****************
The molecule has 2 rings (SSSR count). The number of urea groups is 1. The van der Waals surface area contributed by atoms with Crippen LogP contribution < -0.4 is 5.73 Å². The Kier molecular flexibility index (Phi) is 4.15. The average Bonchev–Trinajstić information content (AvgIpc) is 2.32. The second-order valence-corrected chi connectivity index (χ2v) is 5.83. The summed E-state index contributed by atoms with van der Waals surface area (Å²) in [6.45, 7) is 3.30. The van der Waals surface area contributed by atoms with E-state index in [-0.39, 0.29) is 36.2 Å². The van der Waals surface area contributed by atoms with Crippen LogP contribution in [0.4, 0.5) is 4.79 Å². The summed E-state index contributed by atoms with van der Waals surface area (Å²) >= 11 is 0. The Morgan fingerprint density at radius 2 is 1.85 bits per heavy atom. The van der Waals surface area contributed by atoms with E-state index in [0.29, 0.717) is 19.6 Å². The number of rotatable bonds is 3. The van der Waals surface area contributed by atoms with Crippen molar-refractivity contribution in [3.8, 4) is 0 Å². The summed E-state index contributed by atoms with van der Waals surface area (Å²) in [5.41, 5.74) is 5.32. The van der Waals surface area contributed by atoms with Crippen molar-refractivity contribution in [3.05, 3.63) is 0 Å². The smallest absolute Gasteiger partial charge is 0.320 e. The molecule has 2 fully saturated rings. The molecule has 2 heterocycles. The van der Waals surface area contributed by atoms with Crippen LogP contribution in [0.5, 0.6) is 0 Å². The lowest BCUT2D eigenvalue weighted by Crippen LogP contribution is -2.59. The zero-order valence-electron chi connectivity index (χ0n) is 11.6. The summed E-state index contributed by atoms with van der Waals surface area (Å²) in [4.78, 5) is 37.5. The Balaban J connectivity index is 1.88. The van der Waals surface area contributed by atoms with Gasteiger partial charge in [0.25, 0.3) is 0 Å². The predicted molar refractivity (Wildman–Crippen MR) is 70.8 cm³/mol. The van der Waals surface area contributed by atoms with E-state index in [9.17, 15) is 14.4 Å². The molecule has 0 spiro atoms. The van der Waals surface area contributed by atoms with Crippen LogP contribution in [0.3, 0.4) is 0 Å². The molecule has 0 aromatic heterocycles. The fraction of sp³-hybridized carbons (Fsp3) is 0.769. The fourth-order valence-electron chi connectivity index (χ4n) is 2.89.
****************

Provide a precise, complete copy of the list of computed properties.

The molecule has 2 rings (SSSR count). The number of urea groups is 1. The van der Waals surface area contributed by atoms with Crippen LogP contribution < -0.4 is 5.73 Å². The Kier molecular flexibility index (Phi) is 4.15. The average Bonchev–Trinajstić information content (AvgIpc) is 2.32. The second-order valence-corrected chi connectivity index (χ2v) is 5.83. The summed E-state index contributed by atoms with van der Waals surface area (Å²) in [6.45, 7) is 3.30. The van der Waals surface area contributed by atoms with E-state index in [-0.39, 0.29) is 36.2 Å². The van der Waals surface area contributed by atoms with Crippen LogP contribution in [0.4, 0.5) is 4.79 Å². The summed E-state index contributed by atoms with van der Waals surface area (Å²) >= 11 is 0. The Morgan fingerprint density at radius 2 is 1.85 bits per heavy atom. The van der Waals surface area contributed by atoms with E-state index in [0.29, 0.717) is 19.6 Å². The number of rotatable bonds is 3. The van der Waals surface area contributed by atoms with Crippen molar-refractivity contribution in [3.8, 4) is 0 Å². The summed E-state index contributed by atoms with van der Waals surface area (Å²) in [5.41, 5.74) is 5.32. The van der Waals surface area contributed by atoms with Crippen molar-refractivity contribution in [3.05, 3.63) is 0 Å². The smallest absolute Gasteiger partial charge is 0.320 e. The molecule has 2 fully saturated rings. The molecule has 2 heterocycles. The van der Waals surface area contributed by atoms with Crippen LogP contribution in [0.5, 0.6) is 0 Å². The lowest BCUT2D eigenvalue weighted by Crippen LogP contribution is -2.59. The zero-order valence-electron chi connectivity index (χ0n) is 11.6. The summed E-state index contributed by atoms with van der Waals surface area (Å²) in [4.78, 5) is 37.5. The Balaban J connectivity index is 1.88. The van der Waals surface area contributed by atoms with Gasteiger partial charge in [0.25, 0.3) is 0 Å². The predicted molar refractivity (Wildman–Crippen MR) is 70.8 cm³/mol. The van der Waals surface area contributed by atoms with E-state index in [9.17, 15) is 14.4 Å². The molecule has 0 spiro atoms. The van der Waals surface area contributed by atoms with Crippen LogP contribution in [0.3, 0.4) is 0 Å². The molecule has 0 aromatic heterocycles. The fraction of sp³-hybridized carbons (Fsp3) is 0.769. The fourth-order valence-electron chi connectivity index (χ4n) is 2.89.